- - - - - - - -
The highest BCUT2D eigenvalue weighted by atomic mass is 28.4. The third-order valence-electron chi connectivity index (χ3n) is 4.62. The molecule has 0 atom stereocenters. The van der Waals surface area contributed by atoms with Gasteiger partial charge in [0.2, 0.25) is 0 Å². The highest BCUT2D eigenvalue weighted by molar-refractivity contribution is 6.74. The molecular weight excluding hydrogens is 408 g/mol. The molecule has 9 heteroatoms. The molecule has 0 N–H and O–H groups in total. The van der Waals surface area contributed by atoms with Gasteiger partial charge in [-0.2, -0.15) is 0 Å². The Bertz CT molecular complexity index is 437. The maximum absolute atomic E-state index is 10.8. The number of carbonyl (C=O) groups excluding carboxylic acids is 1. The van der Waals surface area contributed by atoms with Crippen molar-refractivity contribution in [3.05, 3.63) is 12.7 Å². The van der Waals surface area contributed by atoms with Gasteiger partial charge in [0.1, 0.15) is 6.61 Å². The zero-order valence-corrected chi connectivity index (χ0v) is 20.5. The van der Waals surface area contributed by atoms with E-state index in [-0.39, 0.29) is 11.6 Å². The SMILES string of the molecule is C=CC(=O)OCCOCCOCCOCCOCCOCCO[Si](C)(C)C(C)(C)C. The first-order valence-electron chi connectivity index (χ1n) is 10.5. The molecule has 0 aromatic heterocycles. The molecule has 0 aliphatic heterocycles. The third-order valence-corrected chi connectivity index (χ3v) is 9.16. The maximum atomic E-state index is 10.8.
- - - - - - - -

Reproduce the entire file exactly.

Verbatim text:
The highest BCUT2D eigenvalue weighted by atomic mass is 28.4. The third-order valence-electron chi connectivity index (χ3n) is 4.62. The molecule has 0 atom stereocenters. The van der Waals surface area contributed by atoms with Gasteiger partial charge in [0.2, 0.25) is 0 Å². The highest BCUT2D eigenvalue weighted by molar-refractivity contribution is 6.74. The molecular weight excluding hydrogens is 408 g/mol. The molecule has 9 heteroatoms. The molecule has 0 N–H and O–H groups in total. The van der Waals surface area contributed by atoms with Gasteiger partial charge in [-0.2, -0.15) is 0 Å². The Bertz CT molecular complexity index is 437. The maximum absolute atomic E-state index is 10.8. The number of carbonyl (C=O) groups excluding carboxylic acids is 1. The van der Waals surface area contributed by atoms with Crippen molar-refractivity contribution in [3.05, 3.63) is 12.7 Å². The van der Waals surface area contributed by atoms with Gasteiger partial charge in [0.1, 0.15) is 6.61 Å². The zero-order valence-corrected chi connectivity index (χ0v) is 20.5. The van der Waals surface area contributed by atoms with E-state index in [-0.39, 0.29) is 11.6 Å². The SMILES string of the molecule is C=CC(=O)OCCOCCOCCOCCOCCOCCO[Si](C)(C)C(C)(C)C. The first-order valence-electron chi connectivity index (χ1n) is 10.5. The molecule has 0 aromatic heterocycles. The molecule has 0 aliphatic heterocycles. The third-order valence-corrected chi connectivity index (χ3v) is 9.16. The maximum atomic E-state index is 10.8.